A large observational study published in JAMA found that there is no significant difference in treatment failure rates between the two most commonly prescribed antibiotics for pediatric acute sinusitis. The study, led by researchers from Brigham and Women’s Hospital in Boston, compared the outcomes of children who received amoxicillin or amoxicillin-clavulanate for acute sinusitis. The researchers found that treatment failure for sinus infections was rare in both groups, but amoxicillin-clavulanate was associated with more adverse events.
Amoxicillin and amoxicillin-clavulanate are the two most commonly prescribed antibiotics for pediatric acute sinusitis, accounting for 65% of antibiotics prescribed. The primary difference between the two is that amoxicillin-clavulanate has clavulanate, which inhibits certain beta-lactamase enzymes and allows it to target a broader spectrum of bacteria. However, there has been a lack of consensus on which antibiotic is the optimal choice.
The study used data from a large commercial insurance database and analyzed 320,141 children with acute sinusitis. Researchers defined treatment failure as the need for additional antibiotic dispensation, emergency department or inpatient encounters for acute sinusitis, or inpatient encounters for sinusitis complications. They found no significant difference in the risk of treatment failure between the two antibiotics. However, the risk of gastrointestinal symptoms and yeast infections was higher with amoxicillin-clavulanate.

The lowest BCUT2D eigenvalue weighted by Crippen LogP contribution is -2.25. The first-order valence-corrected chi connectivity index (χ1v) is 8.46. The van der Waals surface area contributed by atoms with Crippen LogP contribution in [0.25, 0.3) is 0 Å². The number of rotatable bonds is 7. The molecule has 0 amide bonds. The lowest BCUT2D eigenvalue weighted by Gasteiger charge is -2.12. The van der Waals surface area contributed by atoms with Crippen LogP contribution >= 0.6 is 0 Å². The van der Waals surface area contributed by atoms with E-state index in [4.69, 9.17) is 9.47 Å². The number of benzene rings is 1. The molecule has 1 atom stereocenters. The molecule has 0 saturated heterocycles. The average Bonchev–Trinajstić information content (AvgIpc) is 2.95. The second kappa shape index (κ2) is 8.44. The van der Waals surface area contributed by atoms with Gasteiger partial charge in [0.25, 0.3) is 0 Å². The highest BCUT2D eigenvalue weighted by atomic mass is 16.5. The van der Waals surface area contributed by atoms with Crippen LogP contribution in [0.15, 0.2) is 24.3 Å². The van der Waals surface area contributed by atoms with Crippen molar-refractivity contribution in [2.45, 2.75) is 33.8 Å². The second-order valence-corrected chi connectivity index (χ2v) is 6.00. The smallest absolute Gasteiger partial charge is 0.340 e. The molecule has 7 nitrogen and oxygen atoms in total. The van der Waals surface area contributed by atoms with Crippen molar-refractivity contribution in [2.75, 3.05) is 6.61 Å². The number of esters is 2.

Based on these findings, the study authors suggest that physicians should consider prescribing amoxicillin as a first-line treatment for acute sinusitis. The lead author of the study, Dr. Timothy Savage, emphasizes that regardless of the antibiotic used, most children with acute sinusitis will improve. However, the increased risks associated with amoxicillin-clavulanate, such as gastrointestinal symptoms and yeast infections, favor the use of amoxicillin.
It is important to note that exposure to broad-spectrum antibiotics, including amoxicillin-clavulanate, has been associated with an increased risk of antibiotic-resistant infections. Therefore, the results of this study should be interpreted in the context of other studies highlighting the potential risks of broad-spectrum antibiotics.
– Original article: JAMA
– Study authors: Brigham and Women’s Hospital